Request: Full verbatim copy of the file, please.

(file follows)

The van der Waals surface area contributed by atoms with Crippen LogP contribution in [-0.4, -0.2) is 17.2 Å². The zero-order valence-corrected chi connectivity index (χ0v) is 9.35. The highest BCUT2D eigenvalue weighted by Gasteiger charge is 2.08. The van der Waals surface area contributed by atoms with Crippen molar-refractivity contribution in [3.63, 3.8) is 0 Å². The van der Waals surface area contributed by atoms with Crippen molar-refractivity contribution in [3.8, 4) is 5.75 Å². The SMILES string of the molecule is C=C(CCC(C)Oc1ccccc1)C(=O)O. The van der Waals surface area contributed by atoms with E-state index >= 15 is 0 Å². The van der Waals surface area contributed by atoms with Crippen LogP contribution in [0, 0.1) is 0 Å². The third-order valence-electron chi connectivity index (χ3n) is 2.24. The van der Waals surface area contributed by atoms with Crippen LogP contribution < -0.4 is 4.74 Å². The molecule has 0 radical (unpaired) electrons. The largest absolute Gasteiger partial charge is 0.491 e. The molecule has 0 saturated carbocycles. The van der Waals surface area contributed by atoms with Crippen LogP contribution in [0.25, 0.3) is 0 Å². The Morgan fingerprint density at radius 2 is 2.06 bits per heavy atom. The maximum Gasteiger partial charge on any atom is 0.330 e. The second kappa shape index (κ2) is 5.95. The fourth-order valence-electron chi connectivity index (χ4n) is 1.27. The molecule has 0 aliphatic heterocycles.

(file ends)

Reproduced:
The van der Waals surface area contributed by atoms with Crippen LogP contribution in [-0.4, -0.2) is 17.2 Å². The zero-order valence-corrected chi connectivity index (χ0v) is 9.35. The highest BCUT2D eigenvalue weighted by Gasteiger charge is 2.08. The van der Waals surface area contributed by atoms with Crippen molar-refractivity contribution in [3.63, 3.8) is 0 Å². The van der Waals surface area contributed by atoms with Crippen molar-refractivity contribution in [3.8, 4) is 5.75 Å². The SMILES string of the molecule is C=C(CCC(C)Oc1ccccc1)C(=O)O. The van der Waals surface area contributed by atoms with E-state index >= 15 is 0 Å². The van der Waals surface area contributed by atoms with Crippen LogP contribution in [0, 0.1) is 0 Å². The third-order valence-electron chi connectivity index (χ3n) is 2.24. The van der Waals surface area contributed by atoms with Crippen LogP contribution < -0.4 is 4.74 Å². The molecule has 0 radical (unpaired) electrons. The largest absolute Gasteiger partial charge is 0.491 e. The molecule has 0 saturated carbocycles. The van der Waals surface area contributed by atoms with Crippen LogP contribution in [0.25, 0.3) is 0 Å². The Morgan fingerprint density at radius 2 is 2.06 bits per heavy atom. The maximum Gasteiger partial charge on any atom is 0.330 e. The second kappa shape index (κ2) is 5.95. The fourth-order valence-electron chi connectivity index (χ4n) is 1.27. The molecule has 0 aliphatic heterocycles.